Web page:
brumd: "On first use the filter needs about four hours of sunlight to create the hydrophilic characteristic"
What does that mean exactly? 4 hours of bright light on a sunny day? How long would it take on a cloudy day, for example in Iceland?And how long does it take on second and third use?
Giklab: it says that the filter stays active for 48 hours, so they need to be "charged with UV light" everytime you intend to use them, not only before first use.
"On first use the filter needs about four hours of sunlight to create the hydrophilic characteristic"
nerd2: 85mm f3.5 portrait prime? Not interested at all.Oh and it's priced $399... you can get the excellent nikkor 85mm 1.8G at only $50 more.
nerd2: again, you are simply not able to look beyond your own priorities. You don't HAVE to use a M4/3 system, you don't even have to like it.But that doesn't mean that for others the M4/3 has more advantages than disadvantages to use either as their only system or as their secondary system.
It's so useless to keep screaming in every M4/3 topic how much you don't like it. We know you don't like it. You have different priorities. That's ok. Try a little open-mindedness to see why others have different priorities.I wouldn't be able to do 80% of my shots with a FF system, simple as that.
First: it is not only a portrait lens. Personally, I use a 45mm lens for events/ theatre shoots. If you want to have enough DOF on a FF camera you need to stop down to 2.8 or 3.5Second: you can shoot excellent portraits with a FF eq DOF of 3.5. Just because your style is different doesn't mean it is the only way to shoot a portrait.
Again: you have an inability to look beyond what ÝOUR priority is. M4/3 users KNOW they gain extra DOF when using their lens wide open (it's a feature not a disadvantage, for others).
If m4/3 is not your thing: that's fine. But try to have an open-minded for people with different priorities. m4/3 users KNOW this is not the system to achieve the shallowest DOF. You need Medium Format for that.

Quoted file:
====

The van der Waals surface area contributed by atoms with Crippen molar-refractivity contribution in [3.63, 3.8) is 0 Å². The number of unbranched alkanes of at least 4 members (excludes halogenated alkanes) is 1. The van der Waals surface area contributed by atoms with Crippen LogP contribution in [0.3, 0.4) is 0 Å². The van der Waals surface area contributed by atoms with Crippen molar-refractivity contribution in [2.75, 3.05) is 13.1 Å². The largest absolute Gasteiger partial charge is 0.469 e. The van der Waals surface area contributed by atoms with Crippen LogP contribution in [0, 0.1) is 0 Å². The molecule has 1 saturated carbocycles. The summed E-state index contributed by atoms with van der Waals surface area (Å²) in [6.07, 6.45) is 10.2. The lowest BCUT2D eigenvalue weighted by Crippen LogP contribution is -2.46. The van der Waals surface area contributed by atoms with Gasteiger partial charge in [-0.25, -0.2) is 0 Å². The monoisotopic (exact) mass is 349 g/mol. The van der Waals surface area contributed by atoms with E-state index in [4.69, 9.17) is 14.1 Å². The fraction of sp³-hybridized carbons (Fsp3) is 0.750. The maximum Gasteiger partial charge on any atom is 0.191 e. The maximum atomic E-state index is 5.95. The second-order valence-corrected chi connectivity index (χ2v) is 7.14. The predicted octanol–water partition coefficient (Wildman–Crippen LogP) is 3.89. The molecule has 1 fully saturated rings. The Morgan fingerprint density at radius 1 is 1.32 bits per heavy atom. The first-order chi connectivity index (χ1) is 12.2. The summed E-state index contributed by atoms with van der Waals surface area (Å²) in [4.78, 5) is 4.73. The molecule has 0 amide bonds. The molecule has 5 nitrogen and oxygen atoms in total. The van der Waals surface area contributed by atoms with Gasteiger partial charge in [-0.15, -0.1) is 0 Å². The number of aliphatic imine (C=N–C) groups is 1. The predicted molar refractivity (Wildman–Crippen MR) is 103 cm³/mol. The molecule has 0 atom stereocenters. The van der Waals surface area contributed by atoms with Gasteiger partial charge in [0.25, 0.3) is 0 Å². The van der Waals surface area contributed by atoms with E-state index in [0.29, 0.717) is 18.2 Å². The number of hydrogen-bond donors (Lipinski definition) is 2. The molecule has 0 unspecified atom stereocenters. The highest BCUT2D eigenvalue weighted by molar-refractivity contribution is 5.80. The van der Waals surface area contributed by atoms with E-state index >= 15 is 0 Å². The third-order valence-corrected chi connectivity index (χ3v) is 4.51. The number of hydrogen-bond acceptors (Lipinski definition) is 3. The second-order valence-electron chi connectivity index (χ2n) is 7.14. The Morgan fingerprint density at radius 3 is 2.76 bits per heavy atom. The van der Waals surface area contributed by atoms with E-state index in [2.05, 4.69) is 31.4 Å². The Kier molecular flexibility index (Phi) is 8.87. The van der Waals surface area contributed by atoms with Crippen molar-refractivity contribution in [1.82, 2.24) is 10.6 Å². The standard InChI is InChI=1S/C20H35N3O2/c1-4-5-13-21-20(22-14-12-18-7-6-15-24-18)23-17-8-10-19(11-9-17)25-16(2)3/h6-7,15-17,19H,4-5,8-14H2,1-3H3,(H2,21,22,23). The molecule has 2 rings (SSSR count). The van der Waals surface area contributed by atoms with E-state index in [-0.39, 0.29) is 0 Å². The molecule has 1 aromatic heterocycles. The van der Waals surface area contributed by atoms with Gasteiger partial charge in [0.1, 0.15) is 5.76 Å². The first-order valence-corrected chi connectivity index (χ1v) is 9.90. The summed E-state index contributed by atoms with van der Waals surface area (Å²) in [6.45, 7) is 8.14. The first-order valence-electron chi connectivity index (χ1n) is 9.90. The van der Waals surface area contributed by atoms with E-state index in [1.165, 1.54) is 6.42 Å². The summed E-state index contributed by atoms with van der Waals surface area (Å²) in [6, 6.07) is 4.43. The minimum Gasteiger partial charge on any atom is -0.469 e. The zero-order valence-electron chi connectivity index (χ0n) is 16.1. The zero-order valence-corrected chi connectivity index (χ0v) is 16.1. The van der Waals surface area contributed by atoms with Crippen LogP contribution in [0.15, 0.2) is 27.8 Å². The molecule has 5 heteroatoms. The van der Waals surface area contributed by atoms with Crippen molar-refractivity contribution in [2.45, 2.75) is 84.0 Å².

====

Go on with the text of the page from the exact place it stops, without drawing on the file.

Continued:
well, the "excellent nikkor 85mm" doesn't fit on a m43 camera. Your comment doesn't say anything about the quality of the lens, nor anything about the m43. Your comment only shows your inability to look beyond your own priorities in what you are looking for in a lens. You like the shallowest DOF? Fine, buy a MF camera, or a FF if that is shallow enough for you.
People that buy M4/3 systems KNOW that they don't offer the shallowest DOF, so obviously that is not the top priority if you choose m43. It is completely pointless to keep on repeating your same mantra that their DOF is less shallow than when using FF. We KNOW that. YOU find that the most important, others don't
You don't go on a car forum, commenting on every pick-up truck model saying "but it isn't half as fast as my Porsche". People that buy pick-up trucks don't care about that.
duckling: A bit of conspiracy theory:The 42.5/1.7 was obviously designed to kill the Olympus 45/1.8, one of the few M4/3 classics. Perhaps a revenge for Oly's 40-150/2.8 which buried Pana's 150/2.8 project.
@duckling:\similar price? The 45mm is €250 in Europa, the 42.5 is set at $400 (which usually means €400 in EU).The 45mm is an amazing lens for that price. What would the incentive be to choose the 42.5, other than the included IOS (which is only needed for cameras without IBIS).Edit: in Sweden the 45mm is even cheaper: 2200 SEK = ~€225
The 42.5/1.7 has IOS, the 45/1.8 hasn't. Obviously it is a nice addition for those who shoot a M4/3 camera without IBIS.Since my E-M5 has IBIS I am going to stick with my Olympus 45mm (which I use to my full satisfaction), but that doesn't go for everybody. One won't kill the other.
ogl: 42.5/1.7 = 85/3.4 for 35 mm system.....It's slow lens.
again, the word 'slow' refers to speed, not DOF. There is no such thing as a slow DOF. It's simply wrong to say this lens is 'slow'.
Having a wider DOF at maximum speed is an advantage for some people.If the narrowest DOF is your priority, then m4/3 is not your system of choice. Simple as that. That is regardless of the lens, that is regarding the sensor size.
Since this same false argument comes up on EVERY crop sensor lens thread, wouldn't it be a good idea to dedicate a special page on DPreview where this issue is explained, so this pointless discussion can be avoided by referring to this page?
*sigh*DOF is NOT speed. You are referring to it as a 'slow lens'.It is NOT slower than a F1.7 35mm equivalent.
Is it really really necessary to have this old boring discussion in every thread?